Homeless population upset over relocation

Residents of a homeless camp near the White River are being moved three miles away.

Dozens of homeless people say the city is going too far by trying to relocate them.

They say because the city is forcing them to move from their camp along the White River, it will be harder for them to get the services they need. The camp is located right off the city's newest trail, within feet of where people walk and bike.

"This is my house," said Chuck Bowling, one of the homeless men being moved. "I have a small, twin-size mattress for my bed. I got a couple milk crates over here with a small tote for clothes."

Bowling has called a tent on the streets home for nearly ten years. He had a full-time job until he was laid off.

"It's just been a struggle to get back from out here back into employment and into housing," Bowling said.

He says that struggle is about to get harder.

"The police come down and are trying to make us move, but they won't tell us who wants us to move. They say because this new trail is moving in, but that's all they say," Bowling said. "Most people going by now usually say, 'Hi, how are you doing?' They're friendly. They talk with us, we talk with them."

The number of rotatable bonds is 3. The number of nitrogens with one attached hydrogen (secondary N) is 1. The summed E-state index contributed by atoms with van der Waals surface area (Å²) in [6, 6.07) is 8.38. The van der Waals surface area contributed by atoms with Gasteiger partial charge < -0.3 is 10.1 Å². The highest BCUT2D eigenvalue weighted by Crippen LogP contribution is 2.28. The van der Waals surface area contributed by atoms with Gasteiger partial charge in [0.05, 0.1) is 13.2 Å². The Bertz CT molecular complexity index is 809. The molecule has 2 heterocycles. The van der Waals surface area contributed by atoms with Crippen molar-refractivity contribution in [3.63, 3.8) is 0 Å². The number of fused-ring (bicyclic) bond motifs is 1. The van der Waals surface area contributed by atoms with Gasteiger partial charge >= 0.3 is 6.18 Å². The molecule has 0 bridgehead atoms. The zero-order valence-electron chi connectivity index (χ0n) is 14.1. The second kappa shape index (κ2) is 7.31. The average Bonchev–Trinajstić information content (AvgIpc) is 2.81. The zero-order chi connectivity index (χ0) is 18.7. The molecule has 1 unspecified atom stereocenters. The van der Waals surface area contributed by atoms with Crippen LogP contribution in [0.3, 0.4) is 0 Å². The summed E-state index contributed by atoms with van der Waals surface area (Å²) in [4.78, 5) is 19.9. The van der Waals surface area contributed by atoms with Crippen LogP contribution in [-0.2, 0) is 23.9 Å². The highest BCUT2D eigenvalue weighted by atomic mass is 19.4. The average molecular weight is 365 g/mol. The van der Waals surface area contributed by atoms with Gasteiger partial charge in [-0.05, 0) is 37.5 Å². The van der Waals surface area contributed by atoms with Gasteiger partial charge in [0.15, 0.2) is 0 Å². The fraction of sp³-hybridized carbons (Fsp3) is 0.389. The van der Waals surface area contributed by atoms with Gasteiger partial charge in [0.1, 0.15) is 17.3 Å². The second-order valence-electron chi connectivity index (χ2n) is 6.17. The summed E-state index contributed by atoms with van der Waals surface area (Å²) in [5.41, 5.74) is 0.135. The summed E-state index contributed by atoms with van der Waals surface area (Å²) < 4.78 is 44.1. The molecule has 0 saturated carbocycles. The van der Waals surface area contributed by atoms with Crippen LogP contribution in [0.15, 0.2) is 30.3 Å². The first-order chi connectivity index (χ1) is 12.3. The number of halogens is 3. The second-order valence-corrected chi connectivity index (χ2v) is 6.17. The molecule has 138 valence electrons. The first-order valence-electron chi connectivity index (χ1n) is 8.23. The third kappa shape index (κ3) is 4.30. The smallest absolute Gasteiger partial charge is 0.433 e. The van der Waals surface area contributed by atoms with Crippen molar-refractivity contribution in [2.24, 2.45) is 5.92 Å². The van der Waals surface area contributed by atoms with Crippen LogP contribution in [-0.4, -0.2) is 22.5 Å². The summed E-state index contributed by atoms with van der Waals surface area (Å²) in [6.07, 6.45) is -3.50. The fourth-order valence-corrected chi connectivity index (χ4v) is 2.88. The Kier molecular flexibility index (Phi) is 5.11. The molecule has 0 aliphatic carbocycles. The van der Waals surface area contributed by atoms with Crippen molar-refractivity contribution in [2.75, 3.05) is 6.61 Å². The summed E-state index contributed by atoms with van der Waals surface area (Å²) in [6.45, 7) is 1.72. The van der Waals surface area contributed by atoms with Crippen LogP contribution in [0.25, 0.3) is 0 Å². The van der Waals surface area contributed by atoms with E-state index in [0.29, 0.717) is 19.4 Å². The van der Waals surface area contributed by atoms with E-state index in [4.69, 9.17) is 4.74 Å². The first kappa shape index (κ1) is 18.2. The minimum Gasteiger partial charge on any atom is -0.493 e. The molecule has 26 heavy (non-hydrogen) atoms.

Bowling says where they're being asked to move their camp is nowhere even close. They say they are being pushed south of Raymond Street, which is more than three miles away. Bowling says that's an additional 45-minute walk away from their already 40-minute walk downtown.

"That means we won't have access to doing laundry, taking showers as often, finding food, getting help with jobs," he said.

Bowling says he and other homeless residents try to make the trip to places like Horizon House for those resources and job services once a week. A longer commute will stretch that out much longer.

"It seems the city is trying to hide them and push them out of the way and they're people too," said Jay Cornell with No Limits.

No Limits is a non-profit organization trying to provide resources that are desperately needed by the homeless population.

"If you equip the people with the resources, we can fix the problem," Cornell said.

Metro police tells Eyewitness News they're not aware of efforts to relocate the homeless and referred us to the city. The mayor's office said while they're not sure about this specific site, it's not unusual to move a homeless camp because of impact to public safety, public health, nearby residents or all of the above.

In that case, they say they give plenty of advance notice and offer support services to help in the transition.